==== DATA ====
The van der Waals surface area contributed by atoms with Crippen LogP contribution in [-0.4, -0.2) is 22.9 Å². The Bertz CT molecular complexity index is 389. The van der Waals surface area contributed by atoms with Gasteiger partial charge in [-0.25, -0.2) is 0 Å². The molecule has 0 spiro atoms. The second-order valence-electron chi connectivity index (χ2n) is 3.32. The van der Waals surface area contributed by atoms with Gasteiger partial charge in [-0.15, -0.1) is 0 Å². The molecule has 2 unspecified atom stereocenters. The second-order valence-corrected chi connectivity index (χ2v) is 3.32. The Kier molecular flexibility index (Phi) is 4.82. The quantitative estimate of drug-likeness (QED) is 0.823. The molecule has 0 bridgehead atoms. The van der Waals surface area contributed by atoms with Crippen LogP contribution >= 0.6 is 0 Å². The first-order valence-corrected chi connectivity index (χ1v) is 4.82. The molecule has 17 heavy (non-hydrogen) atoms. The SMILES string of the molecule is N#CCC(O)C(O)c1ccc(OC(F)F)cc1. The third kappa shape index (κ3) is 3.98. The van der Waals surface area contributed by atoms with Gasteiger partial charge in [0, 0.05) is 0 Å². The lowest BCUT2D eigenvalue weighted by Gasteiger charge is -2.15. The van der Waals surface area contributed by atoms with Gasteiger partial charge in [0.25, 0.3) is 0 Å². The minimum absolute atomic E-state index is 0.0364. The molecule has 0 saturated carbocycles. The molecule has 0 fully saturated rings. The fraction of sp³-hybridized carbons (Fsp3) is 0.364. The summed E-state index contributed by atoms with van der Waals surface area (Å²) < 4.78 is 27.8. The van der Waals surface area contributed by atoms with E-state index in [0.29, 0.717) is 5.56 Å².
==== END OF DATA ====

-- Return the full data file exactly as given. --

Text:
The van der Waals surface area contributed by atoms with Crippen LogP contribution in [-0.4, -0.2) is 22.9 Å². The Bertz CT molecular complexity index is 389. The van der Waals surface area contributed by atoms with Gasteiger partial charge in [-0.25, -0.2) is 0 Å². The molecule has 0 spiro atoms. The second-order valence-electron chi connectivity index (χ2n) is 3.32. The van der Waals surface area contributed by atoms with Gasteiger partial charge in [-0.15, -0.1) is 0 Å². The molecule has 2 unspecified atom stereocenters. The second-order valence-corrected chi connectivity index (χ2v) is 3.32. The Kier molecular flexibility index (Phi) is 4.82. The quantitative estimate of drug-likeness (QED) is 0.823. The molecule has 0 bridgehead atoms. The van der Waals surface area contributed by atoms with Crippen LogP contribution >= 0.6 is 0 Å². The first-order valence-corrected chi connectivity index (χ1v) is 4.82. The molecule has 17 heavy (non-hydrogen) atoms. The SMILES string of the molecule is N#CCC(O)C(O)c1ccc(OC(F)F)cc1. The third kappa shape index (κ3) is 3.98. The van der Waals surface area contributed by atoms with Gasteiger partial charge in [0, 0.05) is 0 Å². The lowest BCUT2D eigenvalue weighted by Gasteiger charge is -2.15. The van der Waals surface area contributed by atoms with Gasteiger partial charge in [0.25, 0.3) is 0 Å². The minimum absolute atomic E-state index is 0.0364. The molecule has 0 saturated carbocycles. The molecule has 0 fully saturated rings. The fraction of sp³-hybridized carbons (Fsp3) is 0.364. The summed E-state index contributed by atoms with van der Waals surface area (Å²) < 4.78 is 27.8. The van der Waals surface area contributed by atoms with E-state index in [0.29, 0.717) is 5.56 Å².